I recently made a submission to one of Kaggle’s introductory machine learning competitions. The Python code that I wrote was built upon code I wrote for the Coursera Machine Learning by Stanford class in GNU Octave. For the course we put together implementations of common machine learning models, one of those being the logistic regression model I wanted to use for the aforementioned Kaggle competition. I hadn’t written code in Python in a while and felt that porting those models from GNU Octave to Python/Pandas/NumPy would be a great way of getting familiar with the language again.
Eventually I wanted to extend the code I had written with additional functionality. The first extensions to go after were to be one-hot encoding and automated parameter selection. I found that functionality in scikit-learn modules but soon realized that in order to fully make use of the vast amount of functionality that scikit-learn provides I would have to re-architect my code with utilizing scikit-learn in mind from the start.
With the above in mind I made a new branch in my Github repository and set out to porting my original functionality into a script built from the ground-up to use scikit-learn. The team behind scikit-learn provides detailed documentation of its modules and classes and because of that I was able to put together a basic implementation in no time flat. For one-hot encoding I used scikit-learn’s DictVectorizer. For automatic feature selection I went with GridSearchCV and RandomizedSearchCV. Both provide functionality for searching over parameters for machine learning models and returning the parameters that produce the best results after cross-validation. Each class goes about this in different ways however:
GridSearchCV – Exhaustive search over all of the parameters provided. For example, in the dictionary below GridSearchCV would run the model provided for every combination of parameters in the dictionary. In this case we would run the model 1,000 times before being able to report the best performing combination of parameters.
param_grid = dict(pandaspoly__degree=[2, 3, 4, 5, 6], pandaspoly__interaction_only=[True, False], logisticregression__C=np.linspace(0.01, 1, 100))
RandomizedSearchCV – A fixed number of parameter combinations is sampled from provided distributions of parameters. In the dictionary below RandomizedSearchCV would choose a fixed number (user-provided) of combinations from the distributions provided below. Non-continuous parameters can be provided as well and are sampled with replacement if distributions are provided for other continuous parameters (the recommended practice).
rand_param_grid = dict(pandaspoly__degree=np.random.randint(low=2, high=6, size=1000), pandaspoly__interaction_only=[True, False], logisticregression__C=np.random.uniform(low=0.01, high=1, size=1000))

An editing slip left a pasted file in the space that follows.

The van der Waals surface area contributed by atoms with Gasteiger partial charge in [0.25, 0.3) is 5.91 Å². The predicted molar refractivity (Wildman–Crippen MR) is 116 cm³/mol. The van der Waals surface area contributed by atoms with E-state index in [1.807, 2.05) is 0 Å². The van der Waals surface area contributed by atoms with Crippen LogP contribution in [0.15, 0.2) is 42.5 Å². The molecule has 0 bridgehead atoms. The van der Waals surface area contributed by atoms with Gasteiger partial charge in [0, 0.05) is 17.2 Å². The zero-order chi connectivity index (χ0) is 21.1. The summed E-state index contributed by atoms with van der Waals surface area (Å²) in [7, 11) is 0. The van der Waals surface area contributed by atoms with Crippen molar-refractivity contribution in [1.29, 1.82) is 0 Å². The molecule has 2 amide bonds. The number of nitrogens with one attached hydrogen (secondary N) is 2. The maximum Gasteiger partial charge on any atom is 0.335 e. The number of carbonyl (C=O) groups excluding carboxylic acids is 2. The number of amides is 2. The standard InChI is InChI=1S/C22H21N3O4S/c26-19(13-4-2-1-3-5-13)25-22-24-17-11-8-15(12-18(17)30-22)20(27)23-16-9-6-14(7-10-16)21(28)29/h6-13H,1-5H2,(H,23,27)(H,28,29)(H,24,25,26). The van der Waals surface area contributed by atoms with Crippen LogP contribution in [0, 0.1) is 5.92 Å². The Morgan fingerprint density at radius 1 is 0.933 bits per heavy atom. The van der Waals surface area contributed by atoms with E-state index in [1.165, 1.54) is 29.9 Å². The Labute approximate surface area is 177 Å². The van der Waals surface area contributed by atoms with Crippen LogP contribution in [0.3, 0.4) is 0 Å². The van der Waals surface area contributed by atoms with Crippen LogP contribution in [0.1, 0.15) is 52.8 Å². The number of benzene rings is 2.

In my use, RandomizedSearchCV completed its work much faster and produced results nearly equivalent in performance to GridSearchCV.
Optimal parameters as found by RandomizedSearchCV in 4.76 seconds: pandaspoly__interaction_only: 1.0000 pandaspoly__degree: 5.0000 logisticregression__C: 0.3400 Optimal parameters as found by GridSearchCV in 63.97 seconds: logisticregression__C: 0.3300 pandaspoly__degree: 2.0000 pandaspoly__interaction_only: 1.0000 Accuracy score for logistic regression using default parameter: 0.83 Accuracy score for logistic regression using RandomizedSearchCV optimal parameters: 0.84 Accuracy score for logistic regression using GridSearchCV optimal parameters: 0.84 Process finished with exit code 0
One thing that came up was needing to create my own estimator subclasses of provided scikit-learn classes (I wanted to exclude certain Pandas columns from certain operations). Daniel Hnyk’s blog has a post that proved to be very useful in accomplishing this. In addition to his posted tips I also came up with the following:
- In your __init__ method make sure to set the local variables you are using for the class you are subclassing. Scikit-learn will complain if you do not. In the example below I do that for the “copy”, “with_mean”, and “with_std” variables for scikit-learn’s StandardScaler.
def __init__(self, columns, copy=True, with_mean=True, with_std=True): self.columns = columns self.copy = copy self.with_mean = with_mean self.with_std = with_std self.scaler = StandardScaler(self.copy, self.with_mean, self.with_std)
Overall scikit-learn has been a huge help for quickly putting together functional, easy-to-write, and easily-extendible machine learning code. I will be using it going forward for all of my projects in the foreseeable future.